I know this is going to sound conceited but I fancy myself as a cool multilingual type who nimbly juggles three languages in his everyday life and has no difficulty expressing himself in either. But I must admit that even I seem to have areas in my brain where there’s only room for one language. Most of them have something to do with numbers.
Phone numbers, mostly. I memorized my phone number in English a long time ago and since then, I can only recall it in English. Ask me in English what my number is and I’ll answer promptly, no problem. But ask me the same question in Czech or Irish and I’ll stammer and go red in the face: I actually don’t know. All I can do is answer in English, or say it to myself in English and then translate, which is awkward. And it’s not just phone numbers I have this problem with, it’s any kind of numerical sequence I happen to need to remember, such as credit card PINs, access codes and so on. I can always only recall them in the language in which I memorized them. Which is a bit of a bummer, given that you can’t live in the world today without a good share of these numbers in your life.
Another area where I often find myself linguistically challenged is mental arithmetics. Each time I need to do a quick calculation in my head, such as six times eight, I have to actually say those numbers silently in my mind, and the language in which I have to do it is Czech. Czech is the language in which I learned maths in primary school and it is the only language in which I am able to do maths. I cannot do it in English or Irish, even though I use those languages routinely in my everyday life. The reason probably is that all the arithmetic factoids my brain remembers, such as “3 × 7 = 21”, are language-specific. Ask me in Czech how much tři krát sedm (3 × 7) is and the answer pops up automatically in my head: dvacet jedna (21). Ask me the same question in English or Irish and nothing pops up – unless of course I silently translate the question first, which is in fact what I usually do. It works but it takes longer and makes me look dumb (or dumber).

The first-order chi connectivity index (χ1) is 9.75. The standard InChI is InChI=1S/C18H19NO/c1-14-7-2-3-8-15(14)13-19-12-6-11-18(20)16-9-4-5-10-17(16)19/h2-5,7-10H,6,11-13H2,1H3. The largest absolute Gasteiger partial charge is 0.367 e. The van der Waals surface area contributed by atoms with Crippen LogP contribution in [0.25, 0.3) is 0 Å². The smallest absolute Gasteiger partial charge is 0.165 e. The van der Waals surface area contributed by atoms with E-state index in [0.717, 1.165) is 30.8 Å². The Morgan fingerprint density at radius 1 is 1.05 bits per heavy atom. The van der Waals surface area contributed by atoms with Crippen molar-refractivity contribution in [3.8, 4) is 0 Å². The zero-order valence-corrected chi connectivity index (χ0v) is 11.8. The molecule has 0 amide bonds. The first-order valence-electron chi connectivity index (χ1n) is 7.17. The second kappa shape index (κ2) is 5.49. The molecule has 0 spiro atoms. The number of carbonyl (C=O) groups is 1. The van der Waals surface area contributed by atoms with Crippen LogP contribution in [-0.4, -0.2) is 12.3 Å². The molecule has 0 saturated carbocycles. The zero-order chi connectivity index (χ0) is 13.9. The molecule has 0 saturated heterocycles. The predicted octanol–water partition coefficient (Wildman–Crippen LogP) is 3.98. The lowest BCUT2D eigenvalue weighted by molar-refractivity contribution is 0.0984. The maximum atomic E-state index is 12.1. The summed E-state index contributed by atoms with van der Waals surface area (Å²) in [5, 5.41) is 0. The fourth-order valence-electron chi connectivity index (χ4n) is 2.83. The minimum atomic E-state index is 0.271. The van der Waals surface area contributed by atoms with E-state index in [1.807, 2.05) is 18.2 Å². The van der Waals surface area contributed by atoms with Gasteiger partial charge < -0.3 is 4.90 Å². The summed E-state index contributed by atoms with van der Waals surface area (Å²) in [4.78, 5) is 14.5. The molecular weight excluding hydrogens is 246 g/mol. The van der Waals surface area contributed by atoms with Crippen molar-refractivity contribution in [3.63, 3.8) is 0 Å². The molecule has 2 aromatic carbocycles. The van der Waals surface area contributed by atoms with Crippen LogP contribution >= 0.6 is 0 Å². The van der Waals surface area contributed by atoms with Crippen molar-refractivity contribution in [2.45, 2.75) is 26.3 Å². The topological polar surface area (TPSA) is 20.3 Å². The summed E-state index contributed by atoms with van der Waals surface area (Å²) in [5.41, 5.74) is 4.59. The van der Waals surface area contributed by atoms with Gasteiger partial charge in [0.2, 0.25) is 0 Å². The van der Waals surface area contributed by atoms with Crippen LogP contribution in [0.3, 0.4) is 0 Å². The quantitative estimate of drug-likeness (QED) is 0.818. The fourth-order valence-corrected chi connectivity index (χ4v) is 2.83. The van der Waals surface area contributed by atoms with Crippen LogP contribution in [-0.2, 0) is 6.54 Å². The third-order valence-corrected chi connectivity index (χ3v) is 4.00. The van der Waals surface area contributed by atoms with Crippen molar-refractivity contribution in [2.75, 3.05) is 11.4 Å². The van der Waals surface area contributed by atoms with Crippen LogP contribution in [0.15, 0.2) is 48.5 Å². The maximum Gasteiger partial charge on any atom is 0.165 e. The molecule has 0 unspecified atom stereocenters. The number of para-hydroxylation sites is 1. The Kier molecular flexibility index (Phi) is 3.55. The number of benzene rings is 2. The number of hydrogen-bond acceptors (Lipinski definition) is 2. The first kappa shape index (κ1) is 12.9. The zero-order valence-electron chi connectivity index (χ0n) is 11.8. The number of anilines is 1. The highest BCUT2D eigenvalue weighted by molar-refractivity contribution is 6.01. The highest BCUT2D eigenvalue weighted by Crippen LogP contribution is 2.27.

As if that wasn’t enough, it’s not just numbers that cause me linguistic embarrassment. Any kind of mental operation that involves an arbitrary sequence of symbols is likely to be “locked in” to just one language: names of the days of the week, names of the months of the year, even names of the planets of the solar system. I am constantly having problems with months in particular. I do of course remember the names of the months in all my three languages and can list them off, that’s not a problem. It’s connecting the lists crosslingustically that’s a problem. If somebody tells me in English that something will happen “in August”, I’ll remember “August” in English and if somebody else then asks me for that information in another language, say in Irish, I’ll be having a hard time deciding what “August” is called in Irish. I’ll probably have to perform a lengthy process in my head in which I will first run through the months of the year from January up to August in English to find out what number it is and then run through them again in Irish to find out what that number is called in Irish.
My only consolation is that this is probably normal. I haven’t done any proper research into this but I think I’ve seen other multilingual people struggle with phone numbers like I do. I also vaguely remember reading somewhere that it is common for people to continue performing mental arithmetics in the language in which they had learned it as children, even after they’ve been living in a second-language environment for most of their adult life.
If I’m right and if this is in fact common, then that is a significant finding. It means that there are types of knowledge stored in the human brain that are language-specific and can only be recalled in the language in which they were acquired. It is often asserted that multilingualism, rather than monolingualism, is the normal state of affairs for humans and that there is ample space in the human mind for multiple languages. Although that is probably true, it is equally probably true that there are certain areas in the mind where there is only room for one language, where multilingualism simply doesn’t happen. Which is sad news for those who fancy themselves as cool multilingual types.